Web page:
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Franchise Laws Protect Investors

Q: I am interested in buying a franchise. Are there laws that protect me in this situation?
A: The Federal Trade Commission (FTC) has a rule which requires a franchisor to
provide detailed written disclosures to prospective franchisees. The franchisor must
deliver these disclosures at least 14 calendar days before you sign any binding agreement
with, and pay any money to, the franchisor.

Q: What type of information must the franchisor provide?
A: There are more than 20 categories of information covered by the FTC rule. This
includes history of the franchisor, fees the franchisee will owe, the investment required to
start the business, training, the franchisee’s obligations, the franchisor’s obligations,
termination, transfer, dispute resolution and other matters.

Q: Does the FTC check the accuracy of the franchisor’s disclosures?
A: No. The FTC makes no review of the written disclosures. You will need to study the
disclosures carefully. You also should consult with an advisor, such as your lawyer.

Q: What can I do to gather more information?
A: The written disclosures must list current franchisees and persons who ceased to be
franchisees within the past year. You definitely should contact both current and former
franchisees to obtain information and the benefit of their experiences.

Q: Does the FTC regulate the terms of the franchise relationship?
A: No. The FTC does require the franchisor to provide the franchise agreement along
with the detailed disclosures, but the FTC does not review the agreements. Because the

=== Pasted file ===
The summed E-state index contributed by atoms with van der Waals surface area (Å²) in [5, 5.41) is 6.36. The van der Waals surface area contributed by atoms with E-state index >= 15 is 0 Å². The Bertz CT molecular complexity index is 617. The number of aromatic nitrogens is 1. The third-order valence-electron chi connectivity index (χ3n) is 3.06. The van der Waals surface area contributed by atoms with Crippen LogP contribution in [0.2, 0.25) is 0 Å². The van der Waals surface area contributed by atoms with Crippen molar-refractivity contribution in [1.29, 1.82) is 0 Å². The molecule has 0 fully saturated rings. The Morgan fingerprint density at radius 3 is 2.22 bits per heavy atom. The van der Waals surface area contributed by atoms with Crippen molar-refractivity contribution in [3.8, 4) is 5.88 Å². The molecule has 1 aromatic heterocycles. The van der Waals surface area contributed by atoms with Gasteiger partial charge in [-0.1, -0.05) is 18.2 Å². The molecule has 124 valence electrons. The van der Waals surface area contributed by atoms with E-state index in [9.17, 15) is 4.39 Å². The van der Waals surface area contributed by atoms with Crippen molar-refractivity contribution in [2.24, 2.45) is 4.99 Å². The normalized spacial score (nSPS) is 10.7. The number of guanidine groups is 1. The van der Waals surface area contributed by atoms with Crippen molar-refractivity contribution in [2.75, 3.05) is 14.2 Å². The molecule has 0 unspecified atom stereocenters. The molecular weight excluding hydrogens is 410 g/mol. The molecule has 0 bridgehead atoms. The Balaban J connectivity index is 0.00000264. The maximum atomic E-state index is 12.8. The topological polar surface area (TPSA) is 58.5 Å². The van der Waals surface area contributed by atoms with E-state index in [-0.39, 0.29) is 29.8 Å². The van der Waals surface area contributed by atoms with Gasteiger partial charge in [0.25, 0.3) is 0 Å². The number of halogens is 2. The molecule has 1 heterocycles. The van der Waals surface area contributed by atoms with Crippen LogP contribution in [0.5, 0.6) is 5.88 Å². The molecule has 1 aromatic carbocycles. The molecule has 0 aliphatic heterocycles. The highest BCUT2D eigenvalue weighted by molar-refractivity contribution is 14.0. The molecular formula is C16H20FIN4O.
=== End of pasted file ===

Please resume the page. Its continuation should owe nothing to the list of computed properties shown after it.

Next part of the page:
franchise agreement will govern your franchise, you should study it carefully with an

Q: Can I rely on oral promises made by the franchisor?
A: No. Nearly every franchise agreement states that it is the entire agreement and there
are no other promises or agreements.

Q: How, then, can I make certain I have the benefit of oral promises?
A: You will need to negotiate the franchise agreement with the franchisor. You should
insist that the franchisor include in the franchise agreement all promises that are
important to you.

Q: Are there other documents I should review?
A: Nearly all franchisors have an operating manual. The franchise agreement usually
requires the franchisee to do what is in the operating manual. Before buying a franchise,
you should obtain and review the operating manual.

Q: Does Ohio have a law to protect me in buying a franchise?
A: Certain states have laws requiring franchisors to make disclosures. Certain states
regulate aspects of the franchise relationship such as termination. Ohio does not have a
specific franchise law, so the FTC rule governs in Ohio.
Ohio does have a business opportunity law. This law requires persons who offer others
the opportunity to start a business of selling goods or services to make certain disclosures.
The law prohibits misleading statements. The law allows persons who are
misled to recover damages. This law applies to many, but not all, franchises.
Also, if a franchisor makes misrepresentations in selling the franchise, the franchisee may
be able to sue to recover damages resulting from the misrepresentation.

–by G. Jack Donson Jr., a partner in the Cincinnati firm of Taft, Stettinius & Hollister, LLP, and
Christopher A. Kuhnhein, an associate at that firm.

Contact the Law Office of Michael J. Davis

To talk to Michael J. Davis about your legal concerns, please contact us by calling 513-604-8391 or emailing us at This e-mail address is being protected from spambots. You need JavaScript enabled to view it

Michael J. Davis is located in Mason, Ohio, and serves clients throughout Ohio, including Lebanon, Maineville, Mason, Morrow, Springboro, South Lebanon, West Chester, Warren County, Butler County, Hamilton County, Clermont County and Clinton County, Ohio.


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